4) Bloggers tend to argue that this problem will sort itself out over time. I worry about the "over time" part. I also worry about all the damage that can be done in the interim. And so I raised it on Bloggingheads.tv and offered up a notion in response. Maybe it's a bad idea. It's not as if I gave it any thought before I said it. But I'm not convinced it is. Or at least, I've yet to see a better one. After all, it's a panel of bloggers; it's the judgment of one's peers and it would enjoy no power whatever, save the influence it amasses by virtue of the quality of its judgments. Just what is so threatening about that?

Meanwhile, Boehlert says it's time to acknowledge what has blossomed into one of the Beltway's most dysfunctional media liaisons: the love-hate relationship between The Washington Post and right-wing bloggers. The Post loves the bloggers, but the bloggers hate the Post. It's also time the Post ended this ill-conceived romance and for the Post to show influential liberal bloggers a little love. There's more here.

Ron Brownstein has become a pundit rather than a straight reporter. That makes a lot of sense, but it leaves me without a clear favorite in the "best straight political reporter" category. Nominations?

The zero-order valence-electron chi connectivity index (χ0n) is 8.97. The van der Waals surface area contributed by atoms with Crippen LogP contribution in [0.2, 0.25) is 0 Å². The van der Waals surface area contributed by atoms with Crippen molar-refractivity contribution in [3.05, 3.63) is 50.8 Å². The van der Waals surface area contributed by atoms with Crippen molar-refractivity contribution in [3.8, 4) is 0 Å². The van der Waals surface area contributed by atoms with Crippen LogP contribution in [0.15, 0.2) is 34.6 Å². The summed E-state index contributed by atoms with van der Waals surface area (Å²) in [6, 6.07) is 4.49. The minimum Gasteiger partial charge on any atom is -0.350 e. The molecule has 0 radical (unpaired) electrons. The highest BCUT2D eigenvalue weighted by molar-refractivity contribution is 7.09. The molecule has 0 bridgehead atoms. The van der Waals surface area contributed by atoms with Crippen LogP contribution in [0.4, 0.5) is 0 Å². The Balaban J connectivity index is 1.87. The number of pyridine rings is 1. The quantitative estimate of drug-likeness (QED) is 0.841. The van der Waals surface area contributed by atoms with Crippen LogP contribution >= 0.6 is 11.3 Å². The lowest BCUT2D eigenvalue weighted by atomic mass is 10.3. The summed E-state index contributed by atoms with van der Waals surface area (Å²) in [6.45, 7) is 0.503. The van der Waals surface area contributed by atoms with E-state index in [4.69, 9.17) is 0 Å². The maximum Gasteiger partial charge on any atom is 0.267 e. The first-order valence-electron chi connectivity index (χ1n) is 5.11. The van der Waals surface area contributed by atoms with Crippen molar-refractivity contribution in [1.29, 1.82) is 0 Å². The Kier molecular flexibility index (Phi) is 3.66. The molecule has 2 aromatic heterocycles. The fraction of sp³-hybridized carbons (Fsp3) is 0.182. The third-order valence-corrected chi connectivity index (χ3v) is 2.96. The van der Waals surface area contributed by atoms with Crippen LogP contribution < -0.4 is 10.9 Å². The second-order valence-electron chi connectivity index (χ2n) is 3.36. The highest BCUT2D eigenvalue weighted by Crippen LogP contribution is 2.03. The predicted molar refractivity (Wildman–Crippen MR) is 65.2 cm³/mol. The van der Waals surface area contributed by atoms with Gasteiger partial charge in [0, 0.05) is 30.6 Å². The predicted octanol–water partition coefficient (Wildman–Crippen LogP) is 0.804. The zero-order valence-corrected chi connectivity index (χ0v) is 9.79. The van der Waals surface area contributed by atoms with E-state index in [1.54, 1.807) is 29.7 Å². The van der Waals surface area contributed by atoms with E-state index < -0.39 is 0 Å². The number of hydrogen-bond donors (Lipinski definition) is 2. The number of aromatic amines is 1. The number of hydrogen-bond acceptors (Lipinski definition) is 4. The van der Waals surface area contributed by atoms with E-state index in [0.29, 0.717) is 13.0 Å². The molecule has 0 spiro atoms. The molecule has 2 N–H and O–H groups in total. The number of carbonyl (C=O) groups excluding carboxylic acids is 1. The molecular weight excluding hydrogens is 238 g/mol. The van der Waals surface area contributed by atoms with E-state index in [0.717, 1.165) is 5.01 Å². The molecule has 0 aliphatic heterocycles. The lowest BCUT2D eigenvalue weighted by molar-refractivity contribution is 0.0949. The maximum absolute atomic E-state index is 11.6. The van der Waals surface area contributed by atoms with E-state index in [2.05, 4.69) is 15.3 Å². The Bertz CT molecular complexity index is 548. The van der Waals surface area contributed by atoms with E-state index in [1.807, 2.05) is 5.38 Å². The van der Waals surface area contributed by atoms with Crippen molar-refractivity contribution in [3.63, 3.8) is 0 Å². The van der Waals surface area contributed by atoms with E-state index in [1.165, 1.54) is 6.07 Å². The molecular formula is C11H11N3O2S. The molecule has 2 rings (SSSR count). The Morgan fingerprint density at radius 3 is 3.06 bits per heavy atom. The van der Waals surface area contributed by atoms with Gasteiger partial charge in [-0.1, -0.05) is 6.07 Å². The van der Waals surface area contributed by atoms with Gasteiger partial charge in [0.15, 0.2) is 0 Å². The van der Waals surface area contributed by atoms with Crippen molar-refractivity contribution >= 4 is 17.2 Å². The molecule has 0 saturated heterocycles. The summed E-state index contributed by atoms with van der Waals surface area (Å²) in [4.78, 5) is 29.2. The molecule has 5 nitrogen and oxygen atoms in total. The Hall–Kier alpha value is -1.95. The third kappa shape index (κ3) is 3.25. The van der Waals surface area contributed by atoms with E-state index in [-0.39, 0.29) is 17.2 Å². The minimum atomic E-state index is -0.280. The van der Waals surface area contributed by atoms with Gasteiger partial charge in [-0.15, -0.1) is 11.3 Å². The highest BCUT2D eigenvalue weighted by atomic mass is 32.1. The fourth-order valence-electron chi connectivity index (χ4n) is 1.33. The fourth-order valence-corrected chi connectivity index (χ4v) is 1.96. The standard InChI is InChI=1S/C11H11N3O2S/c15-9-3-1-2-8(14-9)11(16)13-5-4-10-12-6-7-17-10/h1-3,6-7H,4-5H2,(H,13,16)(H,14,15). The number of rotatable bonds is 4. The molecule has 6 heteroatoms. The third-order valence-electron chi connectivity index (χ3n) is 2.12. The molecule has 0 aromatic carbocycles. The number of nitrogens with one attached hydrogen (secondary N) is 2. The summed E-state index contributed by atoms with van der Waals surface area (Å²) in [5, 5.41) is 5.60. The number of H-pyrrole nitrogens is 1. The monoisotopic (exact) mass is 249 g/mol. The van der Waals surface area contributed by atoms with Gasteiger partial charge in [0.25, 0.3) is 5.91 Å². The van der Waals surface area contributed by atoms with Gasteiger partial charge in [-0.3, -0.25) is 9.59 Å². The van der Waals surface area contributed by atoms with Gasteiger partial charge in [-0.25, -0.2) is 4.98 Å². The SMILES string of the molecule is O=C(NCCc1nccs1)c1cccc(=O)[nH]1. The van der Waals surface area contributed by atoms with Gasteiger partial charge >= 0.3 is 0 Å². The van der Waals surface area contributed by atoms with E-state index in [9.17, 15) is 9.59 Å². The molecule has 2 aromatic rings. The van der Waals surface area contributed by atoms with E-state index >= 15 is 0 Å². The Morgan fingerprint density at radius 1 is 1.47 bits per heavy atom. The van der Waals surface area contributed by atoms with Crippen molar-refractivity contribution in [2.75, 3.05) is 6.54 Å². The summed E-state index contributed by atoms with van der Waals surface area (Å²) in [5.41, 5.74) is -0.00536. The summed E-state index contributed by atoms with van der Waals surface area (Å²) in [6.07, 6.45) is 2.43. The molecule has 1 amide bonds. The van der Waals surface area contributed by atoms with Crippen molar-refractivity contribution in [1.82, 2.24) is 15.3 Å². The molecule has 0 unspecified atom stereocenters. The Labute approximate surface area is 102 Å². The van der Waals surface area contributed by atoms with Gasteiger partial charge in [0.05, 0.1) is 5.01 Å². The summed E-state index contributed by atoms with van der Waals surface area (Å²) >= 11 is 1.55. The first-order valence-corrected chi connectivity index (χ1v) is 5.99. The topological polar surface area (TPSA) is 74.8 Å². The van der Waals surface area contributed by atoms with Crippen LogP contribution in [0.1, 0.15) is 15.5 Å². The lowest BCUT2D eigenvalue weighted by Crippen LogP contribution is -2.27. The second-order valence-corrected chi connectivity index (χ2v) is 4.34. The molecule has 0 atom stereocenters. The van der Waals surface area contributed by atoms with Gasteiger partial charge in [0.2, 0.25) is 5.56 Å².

Remember all those articles about how Murtha and the Democrats blew it on the war? I read one of those on the front page of the Post and another inside the Times -- echoed, or perhaps inspired, I can't remember which, by the Smart Boyz at The Note. Well, I guess they blew it with everyone except the majority of Americans.

To think I am perceived to be defending these people ... reels the mind.

Correspondence Corner:

Name: Tim Howe
Hometown: dc

I am very worried about some of the language that was used by the campaign the other day in response to Hillary's campaign and the Dowd column. By that, I mean the reference to the "Lincoln Bedroom." That canard, that the Democrats "sold" out the Lincoln Bedroom to raise money for the DNC was a very effective weapon that was used by the GOP to draw first blood from Al Gore. It has also been investigated and was proven to be a bogus allegation. A study commissioned by the Congress and GAO have shown that the number (and type) of guests who stayed in the White House during the Bush years (both Sr. and Jr.) were consistent with the numbers during the Clinton period. (The WashPost actually had to admit the numbers of shady guests they reported included young Chelsea's sleepover friends in their totals.) The problem with that understanding is that the truth didn't come out until Gore had been labeled, defeated and retired. False GOP scripting placed George Bush in the White House in 2000. It is disheartening to me to hear my own side giving any credence or reference to these false, dangerous and distorted myths.

Name: Steve
Hometown: Vermont